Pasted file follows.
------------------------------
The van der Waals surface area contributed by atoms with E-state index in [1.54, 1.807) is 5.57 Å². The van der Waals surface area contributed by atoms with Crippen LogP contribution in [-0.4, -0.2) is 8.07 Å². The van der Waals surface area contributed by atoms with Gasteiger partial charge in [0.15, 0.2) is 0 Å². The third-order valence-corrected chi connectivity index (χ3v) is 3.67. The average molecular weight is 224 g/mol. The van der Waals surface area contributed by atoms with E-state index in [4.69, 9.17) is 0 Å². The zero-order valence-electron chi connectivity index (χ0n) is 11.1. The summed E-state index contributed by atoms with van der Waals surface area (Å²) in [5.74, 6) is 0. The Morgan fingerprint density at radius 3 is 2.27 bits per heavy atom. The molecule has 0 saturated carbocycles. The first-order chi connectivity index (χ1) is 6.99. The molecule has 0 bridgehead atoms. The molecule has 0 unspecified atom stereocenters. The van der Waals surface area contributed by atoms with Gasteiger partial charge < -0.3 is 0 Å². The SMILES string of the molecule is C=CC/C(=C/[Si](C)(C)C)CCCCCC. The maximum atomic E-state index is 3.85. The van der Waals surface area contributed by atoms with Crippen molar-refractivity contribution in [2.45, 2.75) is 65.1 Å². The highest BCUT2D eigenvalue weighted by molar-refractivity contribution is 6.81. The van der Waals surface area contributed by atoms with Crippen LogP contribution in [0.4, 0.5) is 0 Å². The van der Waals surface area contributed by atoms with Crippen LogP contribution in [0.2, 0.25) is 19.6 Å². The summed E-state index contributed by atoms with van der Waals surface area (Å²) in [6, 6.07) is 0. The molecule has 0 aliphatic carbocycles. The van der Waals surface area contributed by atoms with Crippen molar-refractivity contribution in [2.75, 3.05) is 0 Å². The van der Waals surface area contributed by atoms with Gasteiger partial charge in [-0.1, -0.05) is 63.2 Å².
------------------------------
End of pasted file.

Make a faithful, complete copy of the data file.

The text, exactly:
The van der Waals surface area contributed by atoms with E-state index in [1.54, 1.807) is 5.57 Å². The van der Waals surface area contributed by atoms with Crippen LogP contribution in [-0.4, -0.2) is 8.07 Å². The van der Waals surface area contributed by atoms with Gasteiger partial charge in [0.15, 0.2) is 0 Å². The third-order valence-corrected chi connectivity index (χ3v) is 3.67. The average molecular weight is 224 g/mol. The van der Waals surface area contributed by atoms with E-state index in [4.69, 9.17) is 0 Å². The zero-order valence-electron chi connectivity index (χ0n) is 11.1. The summed E-state index contributed by atoms with van der Waals surface area (Å²) in [5.74, 6) is 0. The Morgan fingerprint density at radius 3 is 2.27 bits per heavy atom. The molecule has 0 saturated carbocycles. The first-order chi connectivity index (χ1) is 6.99. The molecule has 0 bridgehead atoms. The molecule has 0 unspecified atom stereocenters. The van der Waals surface area contributed by atoms with Gasteiger partial charge < -0.3 is 0 Å². The SMILES string of the molecule is C=CC/C(=C/[Si](C)(C)C)CCCCCC. The maximum atomic E-state index is 3.85. The van der Waals surface area contributed by atoms with Crippen molar-refractivity contribution in [2.45, 2.75) is 65.1 Å². The highest BCUT2D eigenvalue weighted by molar-refractivity contribution is 6.81. The van der Waals surface area contributed by atoms with Crippen LogP contribution in [0.4, 0.5) is 0 Å². The van der Waals surface area contributed by atoms with Crippen LogP contribution in [0.2, 0.25) is 19.6 Å². The summed E-state index contributed by atoms with van der Waals surface area (Å²) in [6, 6.07) is 0. The molecule has 0 aliphatic carbocycles. The van der Waals surface area contributed by atoms with Crippen molar-refractivity contribution in [2.75, 3.05) is 0 Å². The van der Waals surface area contributed by atoms with Gasteiger partial charge in [-0.1, -0.05) is 63.2 Å².